If there’s one thing you simply cannot overestimate, its the popularity of ninjas in the 90’s. Yeah, they were popular in the 80’s too, but that doesn’t help my segue into today’s post. So, yeah, pop culture in the 90’s was obsessed with ninjas and nowhere is that fact better displayed then on the pegs of the toy aisles. It was such an awesome force of nature that even companies who produced traditionally non-ninja figure lines had to get into the act. This phenomenon can best be summed up in two words: Ninja Force!
I used to have a few of these figures back in the day, but I was never all that enamored with them and where they wound up is anyone’s guess. However, I was recently re-introduced to them when I picked up a lot of miscellaneous figures off of Ebay and Ninja Force Deathbird happened to be one of the extras in the lot. I’m really glad she was in there, because you can easily toss out the whole ridiculous ninja angle, and you have a pretty good figure of everyone’s favorite Shi’ar mutant, Deathbird.
The packaging is certainly colorful. All the cards are the same on the front with a seriously pissed off animated-style Wolverine on the top and the figure displayed in a huge bubble. Behind the bubble is the X-symbol made up from two crossed katana swords. Wow. Just, wow. The back panel shows off some simple instructions on how to equip the figure with her exo-armor and shows off the other figures in the line along with some of the Spider-Man animated figures too.
The sculpt here is pretty simple, but I like it a lot, and its improved by the accessories included to turn regular Deathbird into exo-armor wearing Ninja Deathbird. Actually, there’s really nothing ninjafied at all about this figure as her armor is pretty reminiscent of some of her comic book appearances. The base figure just features a painted purple body suit and arm-length gloves. Her face sculpt is excellent and her mask is permanently attached, but her purple feathered cowl is removable to show off a little mutant birdlady cleavage and her wings come off too.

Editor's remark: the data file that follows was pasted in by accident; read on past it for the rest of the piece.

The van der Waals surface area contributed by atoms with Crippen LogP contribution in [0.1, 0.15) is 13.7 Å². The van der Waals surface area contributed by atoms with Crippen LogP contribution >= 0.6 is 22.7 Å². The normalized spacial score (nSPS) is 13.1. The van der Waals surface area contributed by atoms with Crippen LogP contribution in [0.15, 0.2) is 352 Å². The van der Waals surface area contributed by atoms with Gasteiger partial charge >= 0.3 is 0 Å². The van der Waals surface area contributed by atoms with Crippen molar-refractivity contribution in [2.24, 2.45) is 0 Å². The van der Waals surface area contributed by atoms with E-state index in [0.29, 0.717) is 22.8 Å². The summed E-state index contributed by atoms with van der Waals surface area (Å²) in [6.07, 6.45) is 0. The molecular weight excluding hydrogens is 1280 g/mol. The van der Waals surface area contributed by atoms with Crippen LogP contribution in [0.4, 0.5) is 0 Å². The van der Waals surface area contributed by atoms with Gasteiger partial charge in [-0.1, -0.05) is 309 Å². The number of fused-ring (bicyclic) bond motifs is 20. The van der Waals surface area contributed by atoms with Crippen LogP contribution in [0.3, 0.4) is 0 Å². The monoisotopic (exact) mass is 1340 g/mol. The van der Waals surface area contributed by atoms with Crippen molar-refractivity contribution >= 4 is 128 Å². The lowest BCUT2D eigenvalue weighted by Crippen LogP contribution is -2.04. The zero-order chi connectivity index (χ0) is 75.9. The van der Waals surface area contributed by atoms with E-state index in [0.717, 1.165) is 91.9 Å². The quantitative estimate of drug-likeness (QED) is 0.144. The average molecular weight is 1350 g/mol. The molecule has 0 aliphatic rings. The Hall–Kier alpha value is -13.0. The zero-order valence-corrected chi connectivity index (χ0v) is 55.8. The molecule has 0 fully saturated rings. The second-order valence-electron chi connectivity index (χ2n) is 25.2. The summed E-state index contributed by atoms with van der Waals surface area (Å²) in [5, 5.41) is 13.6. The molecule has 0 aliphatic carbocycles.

Or at least, her wings are supposed to come off. Despite my figure coming mint on card, I don’t think she was stored in very good conditions because as soon as I got her out of the package the peg that holds her wings on snapped off from being brittle. I glued them back on so they look great, but unfortunately that inhibits one of the figure’s cool play features. Her arms can peg into the wings to make them move with her arms, or you can detach them to give her arms independent articulation. Either way, this figure looks really awesome with wings spread and spear in hand.
Her exo-armor pieces are purple vaccuum plated, which give the figure a pretty striking look when attached. Mine have aged well, but it doesn’t take much to make these things start to flake. The armor set consists of front and back pieces for the torso and two arm pieces that are attached to the front chest piece by flexible cables. She also has two leg pieces. The cables could be a tad more flexible as they do either inhibit some of her armo movement or just pull the arm plates off if you try to move them too much.
Deathbird’s articulation is pretty good. She has ball joints in her shoulders, rotating joints in her hips and hinged knees. Her head also rotates from side to side. If your figure isn’t broken like mine, the wings rotate up and down. While the leg armor does cover up her knee joints, it doesn’t inhibit her articulation at all, which is pretty cool.
Overall, this figure was a nice bonus and looks really great on display. The only problem is I don’t really have any other X-Men or even Marvel figures in this scale to display her with, so right now she’s just a stand alone piece, but I’m still glad to have her. In fact, just looking at her has motivated me to go dig out my Star Trek X-Men comic and give it another read… maybe Second Contact too!